Sir Robin was here for arrivals and they gave the skipper Simon Talbot a cape and flag pole thingie. There were many officials announced to big cheers. Till the end when we were tired of all the cheering and sort of grunted and waved our little plastic flags. They were ushered off to a nice warm room with local beer and cakes. Then they had to go scrub the boat. I hid in my hotel for that part. There will be plenty of toilet scrubbing for the next few weeks, so I'll wait until tomorrow for the official crew changeover day to start!

It's elapsed time for this race, so we definitely have at least second and possibly first if the boat One DLL doesn't finish in the next 24 hrs. So be sure to root against those soulless pirates because we want another gold pennant for the top of the forestay.

Crew drinks/dinner tonight and so nice to see everyone. They are in great spirits and say the boat and crew are running very well. I found out I'm on the watch with rugby star Ollie Phillips as the watch leader and one of my favorite round the world crew, Owen, on my watch as well so very excited to join in! They are all incredibly nice and down to earth. With a healthy thirst for first place!

The Clipper Race site has published a gallery of pictures from the Qingdao arrival. I had Fried Pickces Sick for breakfast, I'm ready to go. Stay tuned from more news from the Clipper Race.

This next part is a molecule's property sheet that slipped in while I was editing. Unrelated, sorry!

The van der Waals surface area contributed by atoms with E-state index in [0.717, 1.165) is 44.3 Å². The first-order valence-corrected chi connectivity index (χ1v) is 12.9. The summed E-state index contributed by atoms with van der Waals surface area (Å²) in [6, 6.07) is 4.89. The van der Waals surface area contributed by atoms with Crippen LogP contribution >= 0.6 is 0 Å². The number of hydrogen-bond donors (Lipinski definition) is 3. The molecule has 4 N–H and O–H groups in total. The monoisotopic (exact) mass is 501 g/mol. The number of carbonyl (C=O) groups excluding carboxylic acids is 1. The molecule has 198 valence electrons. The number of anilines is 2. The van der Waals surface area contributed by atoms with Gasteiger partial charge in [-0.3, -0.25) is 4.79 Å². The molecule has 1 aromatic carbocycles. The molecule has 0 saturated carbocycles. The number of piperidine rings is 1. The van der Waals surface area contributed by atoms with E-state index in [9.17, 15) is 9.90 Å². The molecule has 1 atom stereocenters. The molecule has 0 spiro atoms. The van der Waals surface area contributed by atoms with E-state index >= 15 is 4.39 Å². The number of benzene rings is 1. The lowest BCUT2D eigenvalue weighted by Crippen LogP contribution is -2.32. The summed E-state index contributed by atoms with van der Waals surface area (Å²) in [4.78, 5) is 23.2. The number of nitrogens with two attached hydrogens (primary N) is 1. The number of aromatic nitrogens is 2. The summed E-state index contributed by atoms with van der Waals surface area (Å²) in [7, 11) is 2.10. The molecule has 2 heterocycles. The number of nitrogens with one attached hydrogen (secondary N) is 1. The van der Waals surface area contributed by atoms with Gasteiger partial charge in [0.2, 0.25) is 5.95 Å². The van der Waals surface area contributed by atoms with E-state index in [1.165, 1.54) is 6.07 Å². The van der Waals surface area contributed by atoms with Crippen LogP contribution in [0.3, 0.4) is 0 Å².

3207 Hits
0 Comments

New CSC Blog

We’re excited to announce the launch of the Cal Sailing Club blog! Watch this space for club news and goings on, fun pics, volunteer spotlights, General Membership Meetings, Open Houses, Youth Rides, sailing and windsurfing news, tips, techniques, tricks, and just all sorts of salty & windy goodness!

We had our first General Membership Meeting of the year on February 23, and the food was (as usual) amazing! Fall-off-the-bone ribs, chicken, salmon, burgers, and I think 10 kinds of salad (okay, maybe only 9). Marshall Lombardo is our new Banquet Chair—responsible for all the scrumptious food at GMMs & Open Houses – thank you, Marshall!  I like my steak medium-rare : )

You can check out the minutes for detailed notes on the GMM by clicking on ‘Meeting Minutes’ on the front page.

At the GMM, we recognized and awarded (long overdue) lifetime memberships to some of our most active and involved volunteers (who have probably earned 3 life-times’ worth of memberships in volunteer hours): Sheldon Coad, Steve Burchick, Kim Nguyen and Mitsu. You’ll be seeing volunteer spotlights about each of them in the coming weeks.

Our current team of bloggers are Nathan Owen Ilten, Rosann Allenbaugh, Iain Thompson, and Francisco Kattan on the sailing side, and Brad Block on the windsurfing side. We’d love more writers, especially for windsurfing! Please email me at my commodore address to get involved.

...
Recent comment in this post
joanie pacheco
it's pretty clear that sailors like to blog more than windsurfers. So are sailor full of hot air?... Read More
Thursday, 06 March 2014 11:44
Continue reading
3022 Hits
1 Comment